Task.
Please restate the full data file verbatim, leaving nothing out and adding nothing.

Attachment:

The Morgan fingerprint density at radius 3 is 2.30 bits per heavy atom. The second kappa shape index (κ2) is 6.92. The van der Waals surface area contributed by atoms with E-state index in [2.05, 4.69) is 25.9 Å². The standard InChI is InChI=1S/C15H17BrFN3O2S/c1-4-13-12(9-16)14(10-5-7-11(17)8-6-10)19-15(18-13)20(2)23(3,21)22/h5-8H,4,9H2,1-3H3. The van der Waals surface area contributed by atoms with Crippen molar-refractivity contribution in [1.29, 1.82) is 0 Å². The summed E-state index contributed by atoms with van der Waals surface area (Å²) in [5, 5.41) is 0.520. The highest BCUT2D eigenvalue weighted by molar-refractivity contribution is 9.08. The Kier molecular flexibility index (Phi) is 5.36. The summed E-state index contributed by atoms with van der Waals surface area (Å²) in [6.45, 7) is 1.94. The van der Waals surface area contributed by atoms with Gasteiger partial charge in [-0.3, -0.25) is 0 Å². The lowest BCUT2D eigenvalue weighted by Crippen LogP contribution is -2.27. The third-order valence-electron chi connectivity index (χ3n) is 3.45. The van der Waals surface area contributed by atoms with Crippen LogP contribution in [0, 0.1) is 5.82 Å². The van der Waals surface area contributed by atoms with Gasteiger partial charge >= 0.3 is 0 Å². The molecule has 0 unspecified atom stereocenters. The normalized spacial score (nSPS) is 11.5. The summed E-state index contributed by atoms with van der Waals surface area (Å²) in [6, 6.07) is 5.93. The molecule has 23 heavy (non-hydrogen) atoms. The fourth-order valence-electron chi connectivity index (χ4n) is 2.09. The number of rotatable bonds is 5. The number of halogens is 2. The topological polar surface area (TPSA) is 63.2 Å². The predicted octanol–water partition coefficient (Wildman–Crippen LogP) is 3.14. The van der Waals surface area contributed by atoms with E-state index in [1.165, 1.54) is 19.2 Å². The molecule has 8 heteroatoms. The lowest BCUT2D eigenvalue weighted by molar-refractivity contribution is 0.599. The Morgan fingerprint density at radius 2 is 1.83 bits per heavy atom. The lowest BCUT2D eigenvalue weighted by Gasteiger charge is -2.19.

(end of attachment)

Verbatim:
The Morgan fingerprint density at radius 3 is 2.30 bits per heavy atom. The second kappa shape index (κ2) is 6.92. The van der Waals surface area contributed by atoms with E-state index in [2.05, 4.69) is 25.9 Å². The standard InChI is InChI=1S/C15H17BrFN3O2S/c1-4-13-12(9-16)14(10-5-7-11(17)8-6-10)19-15(18-13)20(2)23(3,21)22/h5-8H,4,9H2,1-3H3. The van der Waals surface area contributed by atoms with Crippen molar-refractivity contribution in [1.29, 1.82) is 0 Å². The summed E-state index contributed by atoms with van der Waals surface area (Å²) in [5, 5.41) is 0.520. The highest BCUT2D eigenvalue weighted by molar-refractivity contribution is 9.08. The Kier molecular flexibility index (Phi) is 5.36. The summed E-state index contributed by atoms with van der Waals surface area (Å²) in [6.45, 7) is 1.94. The van der Waals surface area contributed by atoms with Gasteiger partial charge in [-0.3, -0.25) is 0 Å². The lowest BCUT2D eigenvalue weighted by Crippen LogP contribution is -2.27. The third-order valence-electron chi connectivity index (χ3n) is 3.45. The van der Waals surface area contributed by atoms with Crippen LogP contribution in [0, 0.1) is 5.82 Å². The van der Waals surface area contributed by atoms with Gasteiger partial charge >= 0.3 is 0 Å². The molecule has 0 unspecified atom stereocenters. The normalized spacial score (nSPS) is 11.5. The summed E-state index contributed by atoms with van der Waals surface area (Å²) in [6, 6.07) is 5.93. The molecule has 23 heavy (non-hydrogen) atoms. The fourth-order valence-electron chi connectivity index (χ4n) is 2.09. The number of rotatable bonds is 5. The number of halogens is 2. The topological polar surface area (TPSA) is 63.2 Å². The predicted octanol–water partition coefficient (Wildman–Crippen LogP) is 3.14. The van der Waals surface area contributed by atoms with E-state index in [1.165, 1.54) is 19.2 Å². The molecule has 8 heteroatoms. The lowest BCUT2D eigenvalue weighted by molar-refractivity contribution is 0.599. The Morgan fingerprint density at radius 2 is 1.83 bits per heavy atom. The lowest BCUT2D eigenvalue weighted by Gasteiger charge is -2.19.